Europe needs swagger

Time to buy in Maida Vale? Demand slumps for London’s priciest properties

The appeal of £2 million ($3.1 million)-plus properties in London appear to be waning, with sales in the capital's most prestigious districts at a year-low, according to online estate agency

Demand for properties in the most expensive areas of central London fell by as much as two-thirds between June and October, as judged by the percentage of properties sold versus the previous quarter.

The worst-affected area was Maida Vale, a primarily residential area in northwest central London, where demand fell by a steep 66 percent over the last three months, according to, which used data collated from property websites Zoopla and Rightmove.

The interior of a 7-bedroom house in Maida Vale, close to Regent’s Park.
Photo: Foxtons

Also hard hit were Chiswick, Fitzrovia and Primose Hill, with sales as a proportion of inventory falling by one-quarter or more in each district.

"We, along with many others, predicted a tough time for prime central London since 2014, and it would seem this has now well and truly come to fruition," said founder and CEO of, Russell Quirk, in a report out on Friday.

Despite widespread complaints of a shortage of housing in London, Quirk said that there was an abundance of new stock at the top-end, at a time when demand from wealthy foreign investors appeared to be waning.

"It would seem the foreign London property investors have started to cash in their chips, whilst the high-end estate agents might have started pawning their Rolex's," he said.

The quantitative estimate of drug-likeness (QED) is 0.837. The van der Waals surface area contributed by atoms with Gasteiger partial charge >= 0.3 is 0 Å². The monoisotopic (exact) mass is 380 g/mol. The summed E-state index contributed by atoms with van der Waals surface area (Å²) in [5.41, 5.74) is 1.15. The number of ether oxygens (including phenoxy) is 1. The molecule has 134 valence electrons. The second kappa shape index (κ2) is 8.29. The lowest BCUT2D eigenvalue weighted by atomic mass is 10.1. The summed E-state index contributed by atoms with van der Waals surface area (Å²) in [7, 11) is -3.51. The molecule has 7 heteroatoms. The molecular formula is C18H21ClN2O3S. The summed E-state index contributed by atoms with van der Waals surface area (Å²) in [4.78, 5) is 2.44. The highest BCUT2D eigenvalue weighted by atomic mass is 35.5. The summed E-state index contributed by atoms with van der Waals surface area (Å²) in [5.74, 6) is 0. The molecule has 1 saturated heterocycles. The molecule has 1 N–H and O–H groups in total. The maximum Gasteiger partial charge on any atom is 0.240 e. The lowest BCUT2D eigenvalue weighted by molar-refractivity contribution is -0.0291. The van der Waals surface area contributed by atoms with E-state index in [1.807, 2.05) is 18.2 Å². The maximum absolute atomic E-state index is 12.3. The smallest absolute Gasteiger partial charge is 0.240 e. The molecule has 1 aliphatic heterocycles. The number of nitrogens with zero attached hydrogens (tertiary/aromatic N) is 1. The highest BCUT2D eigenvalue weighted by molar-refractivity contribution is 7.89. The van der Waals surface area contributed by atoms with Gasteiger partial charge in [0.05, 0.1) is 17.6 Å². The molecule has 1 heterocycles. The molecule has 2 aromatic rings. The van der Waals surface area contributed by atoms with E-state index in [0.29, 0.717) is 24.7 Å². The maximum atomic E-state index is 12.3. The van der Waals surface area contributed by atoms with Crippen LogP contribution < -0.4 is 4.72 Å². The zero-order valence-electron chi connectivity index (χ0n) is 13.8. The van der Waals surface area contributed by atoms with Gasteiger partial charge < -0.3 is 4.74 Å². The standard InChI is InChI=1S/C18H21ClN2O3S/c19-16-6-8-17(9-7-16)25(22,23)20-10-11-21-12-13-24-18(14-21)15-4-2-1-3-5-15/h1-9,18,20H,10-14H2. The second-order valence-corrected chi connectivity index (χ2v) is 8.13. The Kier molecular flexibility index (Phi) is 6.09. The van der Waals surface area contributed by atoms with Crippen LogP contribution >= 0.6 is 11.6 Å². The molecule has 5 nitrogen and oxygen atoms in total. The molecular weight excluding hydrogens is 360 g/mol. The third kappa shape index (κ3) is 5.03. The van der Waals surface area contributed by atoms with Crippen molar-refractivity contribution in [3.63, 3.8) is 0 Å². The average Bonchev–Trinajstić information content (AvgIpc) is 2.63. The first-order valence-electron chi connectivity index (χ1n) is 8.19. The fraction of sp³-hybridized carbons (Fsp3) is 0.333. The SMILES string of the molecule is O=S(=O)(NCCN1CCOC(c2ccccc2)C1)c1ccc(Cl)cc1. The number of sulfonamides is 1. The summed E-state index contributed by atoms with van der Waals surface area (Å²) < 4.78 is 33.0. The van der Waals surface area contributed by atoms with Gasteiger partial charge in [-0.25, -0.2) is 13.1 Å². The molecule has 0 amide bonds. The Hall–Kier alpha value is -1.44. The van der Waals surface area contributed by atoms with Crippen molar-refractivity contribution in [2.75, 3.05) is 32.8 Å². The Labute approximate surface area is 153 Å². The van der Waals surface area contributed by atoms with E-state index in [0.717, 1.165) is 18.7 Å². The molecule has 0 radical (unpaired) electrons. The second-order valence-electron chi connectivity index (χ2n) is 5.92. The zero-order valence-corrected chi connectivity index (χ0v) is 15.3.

Prime Central London - from said that the stock of prime central London property had increased by 9.9 percent since the U.K. election in May, while demand had dropped by 8 percent.

The stock increase following the landslide victory of the center-right Conservative Party could be because sellers were holding property off the market in the uncertain pre-election period.

Meanwhile, the slowdown in the Chinese economy and recent bouts of extreme stock market volatility may have deterred wealthy Chinese from making large-scale investments abroad—including in the previously popular London property market.

On the other hand, upscale retail agency Knight Frank reported an upsurge in demand for London properties from Thailand in August, while rival Savills has said that the importance of overseas buying to the London market was overrated.

Only five of the 16 prime central London districts listed by saw demand increase between June and October.

Notting Hill—an area made famous by the 1990s movie of the same name, featuring Hugh Grant and Julia Roberts – sharply outperformed, with sales as a proportion of inventory jumping 112 percent.

Q3 demand for London property -

— By CNBC's Katy Barnato. Follow her on Twitter @KatyBarnato.